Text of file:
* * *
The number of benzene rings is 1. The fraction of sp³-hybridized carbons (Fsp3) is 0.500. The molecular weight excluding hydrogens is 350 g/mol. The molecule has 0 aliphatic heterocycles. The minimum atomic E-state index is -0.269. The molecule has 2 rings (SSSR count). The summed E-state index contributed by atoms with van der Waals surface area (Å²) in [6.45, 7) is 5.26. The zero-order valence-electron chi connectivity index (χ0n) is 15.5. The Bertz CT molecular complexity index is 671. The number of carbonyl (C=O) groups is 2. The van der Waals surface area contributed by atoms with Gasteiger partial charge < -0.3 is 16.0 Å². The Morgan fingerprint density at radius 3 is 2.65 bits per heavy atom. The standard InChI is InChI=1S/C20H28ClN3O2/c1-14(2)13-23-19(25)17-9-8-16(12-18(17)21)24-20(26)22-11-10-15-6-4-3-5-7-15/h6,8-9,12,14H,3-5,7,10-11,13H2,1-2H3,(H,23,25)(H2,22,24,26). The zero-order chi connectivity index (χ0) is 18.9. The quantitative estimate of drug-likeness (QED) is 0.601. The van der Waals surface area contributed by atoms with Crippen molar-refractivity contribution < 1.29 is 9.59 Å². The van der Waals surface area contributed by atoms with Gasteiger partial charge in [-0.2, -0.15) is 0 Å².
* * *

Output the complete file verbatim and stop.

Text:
The number of benzene rings is 1. The fraction of sp³-hybridized carbons (Fsp3) is 0.500. The molecular weight excluding hydrogens is 350 g/mol. The molecule has 0 aliphatic heterocycles. The minimum atomic E-state index is -0.269. The molecule has 2 rings (SSSR count). The summed E-state index contributed by atoms with van der Waals surface area (Å²) in [6.45, 7) is 5.26. The zero-order valence-electron chi connectivity index (χ0n) is 15.5. The Bertz CT molecular complexity index is 671. The number of carbonyl (C=O) groups is 2. The van der Waals surface area contributed by atoms with Gasteiger partial charge < -0.3 is 16.0 Å². The Morgan fingerprint density at radius 3 is 2.65 bits per heavy atom. The standard InChI is InChI=1S/C20H28ClN3O2/c1-14(2)13-23-19(25)17-9-8-16(12-18(17)21)24-20(26)22-11-10-15-6-4-3-5-7-15/h6,8-9,12,14H,3-5,7,10-11,13H2,1-2H3,(H,23,25)(H2,22,24,26). The zero-order chi connectivity index (χ0) is 18.9. The quantitative estimate of drug-likeness (QED) is 0.601. The van der Waals surface area contributed by atoms with Crippen molar-refractivity contribution < 1.29 is 9.59 Å². The van der Waals surface area contributed by atoms with Gasteiger partial charge in [-0.2, -0.15) is 0 Å².